We use a/an with singular countable nouns:
- There is a basket.
- I have an apple. (Use an (
a) before vowels)
- She is a good person. It is an interesting book. (a/an + adjective + singular countable noun)
- I am a teacher. He is an engineer. (a/an + job (singular countable noun))
- I have a hundred phone numbers. There are a million people. (a hundred = one hundred; a million = one million)
- I brush my teeth twice a day. I have English classes once a week. (twice a day = twice each day; once a week = once each week)
A/an is the indefinite article. The is the definite article. We use a/an for new information, and we use the when information is not new, and our listener or reader understands which thing we mean:
- I have a computer. The computer is grey.
- There is an apple. The apple is green.
- There are students in the classroom (we understand which classroom). The students are talking. (
a students; we can use the with plural nouns, but we cannot use a/an with plural nouns)
- The sun is shining. The moon is full. (there is only one sun/moon)
- I like cats (I like all cats). I like the cats (I like these particular cats).
- Juice is good for health (juice is generally/always good for health). The juice is tasty (this juice is tasty).
We use some and any with plural countable nouns and uncountable nouns. We use some in affirmative statements:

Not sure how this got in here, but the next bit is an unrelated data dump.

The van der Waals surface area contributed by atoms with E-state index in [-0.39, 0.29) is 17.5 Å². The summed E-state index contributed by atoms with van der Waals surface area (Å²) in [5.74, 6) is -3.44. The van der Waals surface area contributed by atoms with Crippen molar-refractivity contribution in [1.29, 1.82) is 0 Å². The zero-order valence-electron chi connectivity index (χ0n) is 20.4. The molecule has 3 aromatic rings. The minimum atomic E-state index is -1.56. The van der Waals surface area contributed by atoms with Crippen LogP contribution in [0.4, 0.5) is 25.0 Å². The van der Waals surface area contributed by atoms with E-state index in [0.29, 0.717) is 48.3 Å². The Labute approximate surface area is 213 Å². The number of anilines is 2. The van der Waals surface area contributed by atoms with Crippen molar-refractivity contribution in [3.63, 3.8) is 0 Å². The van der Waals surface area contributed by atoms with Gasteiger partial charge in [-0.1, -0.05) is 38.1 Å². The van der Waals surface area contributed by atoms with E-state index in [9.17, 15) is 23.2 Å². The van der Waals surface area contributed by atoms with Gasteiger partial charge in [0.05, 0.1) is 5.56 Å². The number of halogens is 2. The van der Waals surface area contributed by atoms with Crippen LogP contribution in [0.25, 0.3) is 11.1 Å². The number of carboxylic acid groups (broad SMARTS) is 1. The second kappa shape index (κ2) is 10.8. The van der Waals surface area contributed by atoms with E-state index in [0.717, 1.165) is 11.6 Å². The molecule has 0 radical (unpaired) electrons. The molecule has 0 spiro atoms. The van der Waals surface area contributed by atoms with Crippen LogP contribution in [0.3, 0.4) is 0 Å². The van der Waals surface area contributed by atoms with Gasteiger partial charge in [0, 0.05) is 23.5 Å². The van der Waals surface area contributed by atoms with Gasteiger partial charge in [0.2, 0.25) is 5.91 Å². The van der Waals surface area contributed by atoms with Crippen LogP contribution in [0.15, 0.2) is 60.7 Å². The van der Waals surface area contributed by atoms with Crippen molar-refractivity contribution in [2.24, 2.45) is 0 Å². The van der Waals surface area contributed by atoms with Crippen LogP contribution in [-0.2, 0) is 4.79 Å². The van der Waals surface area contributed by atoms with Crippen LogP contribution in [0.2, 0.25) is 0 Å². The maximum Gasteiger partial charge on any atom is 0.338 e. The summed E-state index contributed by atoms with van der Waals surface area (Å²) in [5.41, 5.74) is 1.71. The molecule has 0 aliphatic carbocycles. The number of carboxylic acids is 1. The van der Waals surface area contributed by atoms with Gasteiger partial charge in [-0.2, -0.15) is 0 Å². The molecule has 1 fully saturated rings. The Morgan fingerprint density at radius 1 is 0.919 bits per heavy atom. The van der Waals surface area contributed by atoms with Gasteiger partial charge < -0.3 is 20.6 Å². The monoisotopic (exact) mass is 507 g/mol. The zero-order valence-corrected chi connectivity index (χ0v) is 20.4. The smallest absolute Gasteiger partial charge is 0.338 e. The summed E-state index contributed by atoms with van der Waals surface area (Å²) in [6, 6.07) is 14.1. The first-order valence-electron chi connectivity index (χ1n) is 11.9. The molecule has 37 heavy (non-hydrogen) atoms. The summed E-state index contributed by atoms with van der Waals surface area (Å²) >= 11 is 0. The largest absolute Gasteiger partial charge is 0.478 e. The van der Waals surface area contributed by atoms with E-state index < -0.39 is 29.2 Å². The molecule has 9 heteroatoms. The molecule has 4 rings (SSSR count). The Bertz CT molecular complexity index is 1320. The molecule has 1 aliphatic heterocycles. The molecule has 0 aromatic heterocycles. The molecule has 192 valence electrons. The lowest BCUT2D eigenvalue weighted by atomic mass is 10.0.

- I have some bananas. (bananas – plural countable noun)
- I have some water. (water – uncountable noun)
We use any in negatives and questions:
- I don’t have any bananas.
- Do you have any water?
When you ask for something, use some:
- Can I have some tea?
- I’d like some tea, please.
When you offer something to someone, use some:
- Would you like some coffee?
- Do you want some tea with your lunch?
We can use some and any without a noun when it is clear what we are talking about:
- Sorry, I don’t have any. (see the picture above)
- I’m making some tea. Would you like some?
- How much water is there? – There isn’t any.
There are two ways to make a sentence negative – with not and with no:
- There are not (aren’t) any oranges. = There are no oranges.
- There is not (isn’t) any time. = There is no time.
- I do not (don’t) have any time. = I have no time.
- I am not (I’m not) doing any work. = I’m going no work.
Not is for a verb, and no is for a noun: there aren’t any oranges; there are no oranges.
We cannot use no and any together:
there is no any time. There is no time or There isn’t any time. The same is true for a/an, the and some. We call such words determiners. Don’t use 2 determiners before 1 noun, choose the determiner you need: a/an, the, some, any or no.
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